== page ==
Cruising With Classmates

The adventure has buoyed them for more than 60 years.
Cruising With Classmates

With three weeks left of high school in 1954, I received a graduation card. Inside I found a crisp Passenger's Identification Check and Meal Ticket for my Senior Class Cruise on Lake Huron.

The card was signed, "Bon voyage! Love, Mom."

I remember thinking how lucky I was that no matter what our circumstances were, my mother always came through for me. My father had died when I was younger. Money had always been scarce around our house. I had no idea how Mom came up with $48. I remember how much that cruise with classmates from East Detroit High School meant to me and how I immediately went upstairs to pack.

The SS South American, a passenger ship, had recently been prepared at the end of its winter layover in Holland, Mich., for its tourist season that ran from May until Labor Day. Traditionally, tickets for its first run -- four days, three nights -- were limited to 500 senior high school students. Passengers would visit historic Mackinac Island in Lake Huron and Canada's Sault Ste. Marie Locks, which led into Lake Superior.

That cruise was one of the perks for graduating high school in Michigan in the early 1950s.

Sunday, May 23, 1954, clutching my ticket and my blue Samsonite suitcase, I got out of my mom's old Hudson and walked toward the docks on the Detroit River at the foot of Woodward Avenue in Detroit. I was overwhelmed when I first saw the ship. It was at least 300 feet long and three stories high. From upper- and lower-level railings, high school seniors were laughing and calling to people on the dock.

I crossed the gangway that put me aboard ship, which seemed larger on the inside. A ship's steward said, "Cabins for gentlemen are on the port side." Then he added, "Port is on your left, sir."

My cabin was a tiny room with a porthole, bunk beds, storage units and a sink. Restroom facilities were down the hall. I put my suitcase on the top bunk and shook hands with my roommate, Jim Everett.

We verified mealtimes -- breakfast, 7 a.m.; lunch, 12:45 p.m.; and dinner, 6:45 p.m. -- and that dining required dinner jackets for the gentlemen and dressy dresses for the ladies.

We climbed the Grand Staircase up to the first deck, then other sets of stairs until we stood on the top deck. There we met our friends, all age 17: Chuck, Cliff, Tom and Vern. Tom unofficially volunteered to be the class photographer.

Celebrating our graduation began with a cheer from all 500 passengers as our ship left the dock.

With Detroit, Mich., USA, on one side and Windsor, Ontario, Canada, on the other, our ship sailed a few miles up the Detroit River to Lake St. Clair, up the St. Clair River and onto Lake Huron, the fourth-largest freshwater lake in the world.

Our four chaperones -- the school principal, one coach and two female teachers -- sat in chairs on the promenade deck all day.

Once out on open water, I recalled that we were all happy to have a break from school. Some kids socialized, some played deck games, and some built human pyramids while Tom O'Conner took pictures.

Mackinac Island allowed no motorized vehicles. Horse-drawn carriages were everywhere. Jim, Vern and I visited the Grand Hotel and its empty Esther Williams swimming pool. We had barely sampled 28 pieces of famous Mackinac Island fudge in Old Town when the ship's whistle blew. We rushed back to the ship. We didn't want to miss lunch.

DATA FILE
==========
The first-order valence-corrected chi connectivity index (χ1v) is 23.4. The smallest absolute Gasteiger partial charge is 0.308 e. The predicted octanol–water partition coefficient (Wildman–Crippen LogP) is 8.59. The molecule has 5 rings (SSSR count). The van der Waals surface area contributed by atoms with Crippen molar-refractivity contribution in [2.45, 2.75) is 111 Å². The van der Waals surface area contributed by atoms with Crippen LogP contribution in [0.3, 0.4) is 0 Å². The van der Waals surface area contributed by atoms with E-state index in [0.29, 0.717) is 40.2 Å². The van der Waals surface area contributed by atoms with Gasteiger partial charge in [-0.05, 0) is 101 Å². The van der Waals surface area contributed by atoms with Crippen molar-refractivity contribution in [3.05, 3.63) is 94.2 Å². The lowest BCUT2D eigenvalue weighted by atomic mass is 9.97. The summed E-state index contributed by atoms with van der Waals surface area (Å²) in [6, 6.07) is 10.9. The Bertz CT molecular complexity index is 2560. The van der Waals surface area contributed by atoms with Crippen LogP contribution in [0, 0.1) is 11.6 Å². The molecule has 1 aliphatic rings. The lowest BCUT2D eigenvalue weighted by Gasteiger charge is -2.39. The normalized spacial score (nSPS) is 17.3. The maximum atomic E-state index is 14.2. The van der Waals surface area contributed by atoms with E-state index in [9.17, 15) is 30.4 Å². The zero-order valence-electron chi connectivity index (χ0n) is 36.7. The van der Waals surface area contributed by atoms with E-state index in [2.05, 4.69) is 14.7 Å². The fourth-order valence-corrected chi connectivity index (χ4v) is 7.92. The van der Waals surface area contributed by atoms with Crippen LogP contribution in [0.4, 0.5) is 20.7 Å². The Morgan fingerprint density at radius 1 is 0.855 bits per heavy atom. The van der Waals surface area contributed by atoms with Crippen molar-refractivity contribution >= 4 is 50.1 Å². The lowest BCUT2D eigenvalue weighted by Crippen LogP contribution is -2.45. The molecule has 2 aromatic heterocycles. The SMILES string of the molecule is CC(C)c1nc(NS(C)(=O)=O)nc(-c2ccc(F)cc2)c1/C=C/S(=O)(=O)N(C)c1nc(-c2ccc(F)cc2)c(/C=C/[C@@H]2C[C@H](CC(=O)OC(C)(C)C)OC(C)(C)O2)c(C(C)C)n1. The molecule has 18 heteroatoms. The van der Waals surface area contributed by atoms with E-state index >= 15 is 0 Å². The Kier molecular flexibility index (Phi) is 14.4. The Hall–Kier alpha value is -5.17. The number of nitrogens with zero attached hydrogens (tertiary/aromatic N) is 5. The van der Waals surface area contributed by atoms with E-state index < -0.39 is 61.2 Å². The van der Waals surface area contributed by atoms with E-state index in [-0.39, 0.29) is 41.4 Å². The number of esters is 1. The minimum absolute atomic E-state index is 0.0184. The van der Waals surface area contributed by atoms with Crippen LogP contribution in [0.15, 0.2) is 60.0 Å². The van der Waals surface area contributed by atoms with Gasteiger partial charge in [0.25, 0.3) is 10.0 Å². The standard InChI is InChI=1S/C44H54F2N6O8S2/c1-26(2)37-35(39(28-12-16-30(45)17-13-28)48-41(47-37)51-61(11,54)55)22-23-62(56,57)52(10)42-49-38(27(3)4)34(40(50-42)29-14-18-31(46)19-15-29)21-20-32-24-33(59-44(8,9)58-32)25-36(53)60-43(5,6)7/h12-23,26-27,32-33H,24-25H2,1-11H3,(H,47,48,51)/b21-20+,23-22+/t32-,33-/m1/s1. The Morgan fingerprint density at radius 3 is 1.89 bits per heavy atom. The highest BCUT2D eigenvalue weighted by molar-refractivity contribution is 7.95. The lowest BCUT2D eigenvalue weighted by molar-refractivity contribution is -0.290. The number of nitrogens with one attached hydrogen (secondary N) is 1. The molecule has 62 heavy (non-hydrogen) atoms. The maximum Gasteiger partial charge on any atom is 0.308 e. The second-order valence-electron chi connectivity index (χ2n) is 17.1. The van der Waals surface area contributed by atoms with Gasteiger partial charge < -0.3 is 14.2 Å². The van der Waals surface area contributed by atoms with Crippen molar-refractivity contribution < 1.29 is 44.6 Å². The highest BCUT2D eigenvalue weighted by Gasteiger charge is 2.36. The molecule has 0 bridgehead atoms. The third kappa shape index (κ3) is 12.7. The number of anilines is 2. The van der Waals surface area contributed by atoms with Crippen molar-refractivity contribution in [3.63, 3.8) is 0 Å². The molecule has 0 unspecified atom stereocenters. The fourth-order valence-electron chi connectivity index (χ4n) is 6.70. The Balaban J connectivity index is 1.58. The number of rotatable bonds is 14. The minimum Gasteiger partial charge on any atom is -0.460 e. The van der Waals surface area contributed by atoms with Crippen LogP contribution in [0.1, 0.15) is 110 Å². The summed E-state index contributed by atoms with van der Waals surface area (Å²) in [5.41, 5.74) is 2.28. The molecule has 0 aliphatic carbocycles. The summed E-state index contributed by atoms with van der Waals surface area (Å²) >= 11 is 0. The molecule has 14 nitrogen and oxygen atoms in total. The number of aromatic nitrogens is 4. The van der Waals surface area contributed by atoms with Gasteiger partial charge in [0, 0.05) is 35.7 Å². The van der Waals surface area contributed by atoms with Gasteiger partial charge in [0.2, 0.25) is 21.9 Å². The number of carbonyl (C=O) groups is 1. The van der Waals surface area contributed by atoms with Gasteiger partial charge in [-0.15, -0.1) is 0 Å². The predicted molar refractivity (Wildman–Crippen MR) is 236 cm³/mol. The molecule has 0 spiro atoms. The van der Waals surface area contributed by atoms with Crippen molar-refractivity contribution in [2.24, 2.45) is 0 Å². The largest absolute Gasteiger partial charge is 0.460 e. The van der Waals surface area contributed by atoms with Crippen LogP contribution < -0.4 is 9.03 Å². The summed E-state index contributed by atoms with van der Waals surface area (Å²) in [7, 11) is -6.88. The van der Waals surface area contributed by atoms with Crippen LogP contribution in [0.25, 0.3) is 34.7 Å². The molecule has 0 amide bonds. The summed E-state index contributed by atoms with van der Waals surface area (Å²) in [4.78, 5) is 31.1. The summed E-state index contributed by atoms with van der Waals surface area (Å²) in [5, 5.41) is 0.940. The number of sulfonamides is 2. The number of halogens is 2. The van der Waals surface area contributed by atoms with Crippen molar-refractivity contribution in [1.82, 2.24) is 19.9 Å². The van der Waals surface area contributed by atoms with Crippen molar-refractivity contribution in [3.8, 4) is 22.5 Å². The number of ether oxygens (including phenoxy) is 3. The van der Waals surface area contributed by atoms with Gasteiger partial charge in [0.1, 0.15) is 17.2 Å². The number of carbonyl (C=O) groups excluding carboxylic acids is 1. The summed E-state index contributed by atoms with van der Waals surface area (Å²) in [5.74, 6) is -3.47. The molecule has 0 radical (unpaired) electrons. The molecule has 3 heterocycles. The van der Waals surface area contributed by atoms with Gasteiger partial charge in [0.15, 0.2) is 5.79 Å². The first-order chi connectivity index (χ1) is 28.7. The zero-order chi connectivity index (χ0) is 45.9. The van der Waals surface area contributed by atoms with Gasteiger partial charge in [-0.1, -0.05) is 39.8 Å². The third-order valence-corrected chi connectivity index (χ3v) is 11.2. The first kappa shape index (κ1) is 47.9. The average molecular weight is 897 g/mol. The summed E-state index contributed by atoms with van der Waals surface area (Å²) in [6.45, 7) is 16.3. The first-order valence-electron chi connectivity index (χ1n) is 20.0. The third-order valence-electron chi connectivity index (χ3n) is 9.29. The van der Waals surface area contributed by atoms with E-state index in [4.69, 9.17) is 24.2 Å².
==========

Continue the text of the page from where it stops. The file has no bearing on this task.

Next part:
As twilight approached, we gathered around our table in the Grand Dining Room. Lorna, our waitress, took our orders and served our food.

I noticed we didn't have to bus our dishes.

Vern said, "This food is better than cafeteria food."

Jim said, "It's all so civilized."

Chuck said, "I can't sleep because of the engine noises."

Cliff said, "If it's all so civilized, how come we can't have girls at our table?"

We took long walks around the ship on the promenade deck during the day (three times around equaled a mile) and gathered in the Grand Ballroom at night for square dancing and talent shows. Students sang Hit Parade songs like Don Cornell's I'm Yours and Teresa Brewer's Till I Waltz Again With You and other popular songs.

Tom used roll after roll of film, which had to be developed in those days and then returned to him.

Sadly, that cruise happened to be the last one for our high school; beginning in 1955, the Georgian Bay Transit Co. tied up its ships (except for charters and long cruises to the East Coast) in Chicago instead of Detroit.

Three weeks after the cruise, we all graduated and then drifted apart.

Recently, during coffee with my Friday group, I listened while a friend explained how he had paid thousands of dollars for his granddaughter's high school graduation trip to Mexico. He told how all the kids boarding the plane had their heads down and were occupied with electronic devices more than people.

I happily mentioned that my surviving classmates still gather in a park every August in old East Detroit with scrapbooks. To everyone's delight, Tom O'Conner shows up with handfuls of pictures that bring back memories of a time when camaraderie was enjoyable. We not only talked to one another aboard ship, we're still talking to each other more than 60 years later.

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